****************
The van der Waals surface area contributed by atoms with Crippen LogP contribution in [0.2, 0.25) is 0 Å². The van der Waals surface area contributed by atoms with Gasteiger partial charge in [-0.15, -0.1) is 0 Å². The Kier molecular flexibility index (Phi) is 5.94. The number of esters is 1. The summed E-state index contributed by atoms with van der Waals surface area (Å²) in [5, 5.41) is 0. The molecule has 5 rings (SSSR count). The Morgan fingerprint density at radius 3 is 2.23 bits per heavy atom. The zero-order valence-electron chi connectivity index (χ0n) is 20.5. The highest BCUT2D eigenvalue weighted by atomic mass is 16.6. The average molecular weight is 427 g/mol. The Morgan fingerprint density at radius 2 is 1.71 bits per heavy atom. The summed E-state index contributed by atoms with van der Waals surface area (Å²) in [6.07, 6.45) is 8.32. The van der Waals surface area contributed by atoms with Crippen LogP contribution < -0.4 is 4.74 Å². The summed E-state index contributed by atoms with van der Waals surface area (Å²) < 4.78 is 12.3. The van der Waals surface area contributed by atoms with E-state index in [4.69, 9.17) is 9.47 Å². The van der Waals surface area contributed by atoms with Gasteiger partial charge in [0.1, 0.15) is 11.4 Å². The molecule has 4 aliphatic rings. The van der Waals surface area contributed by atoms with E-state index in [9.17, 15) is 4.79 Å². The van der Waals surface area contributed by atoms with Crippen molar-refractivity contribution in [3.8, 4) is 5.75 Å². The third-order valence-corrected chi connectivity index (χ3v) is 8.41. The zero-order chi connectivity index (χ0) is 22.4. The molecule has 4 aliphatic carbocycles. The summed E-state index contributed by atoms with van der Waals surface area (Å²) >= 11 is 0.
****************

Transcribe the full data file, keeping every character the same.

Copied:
The van der Waals surface area contributed by atoms with Crippen LogP contribution in [0.2, 0.25) is 0 Å². The van der Waals surface area contributed by atoms with Gasteiger partial charge in [-0.15, -0.1) is 0 Å². The Kier molecular flexibility index (Phi) is 5.94. The number of esters is 1. The summed E-state index contributed by atoms with van der Waals surface area (Å²) in [5, 5.41) is 0. The molecule has 5 rings (SSSR count). The Morgan fingerprint density at radius 3 is 2.23 bits per heavy atom. The zero-order valence-electron chi connectivity index (χ0n) is 20.5. The highest BCUT2D eigenvalue weighted by atomic mass is 16.6. The average molecular weight is 427 g/mol. The Morgan fingerprint density at radius 2 is 1.71 bits per heavy atom. The summed E-state index contributed by atoms with van der Waals surface area (Å²) in [6.07, 6.45) is 8.32. The van der Waals surface area contributed by atoms with Crippen LogP contribution < -0.4 is 4.74 Å². The summed E-state index contributed by atoms with van der Waals surface area (Å²) < 4.78 is 12.3. The van der Waals surface area contributed by atoms with E-state index in [4.69, 9.17) is 9.47 Å². The van der Waals surface area contributed by atoms with Gasteiger partial charge in [0.1, 0.15) is 11.4 Å². The molecule has 4 aliphatic rings. The van der Waals surface area contributed by atoms with E-state index in [9.17, 15) is 4.79 Å². The van der Waals surface area contributed by atoms with Crippen molar-refractivity contribution in [3.8, 4) is 5.75 Å². The third-order valence-corrected chi connectivity index (χ3v) is 8.41. The zero-order chi connectivity index (χ0) is 22.4. The molecule has 4 aliphatic carbocycles. The summed E-state index contributed by atoms with van der Waals surface area (Å²) >= 11 is 0.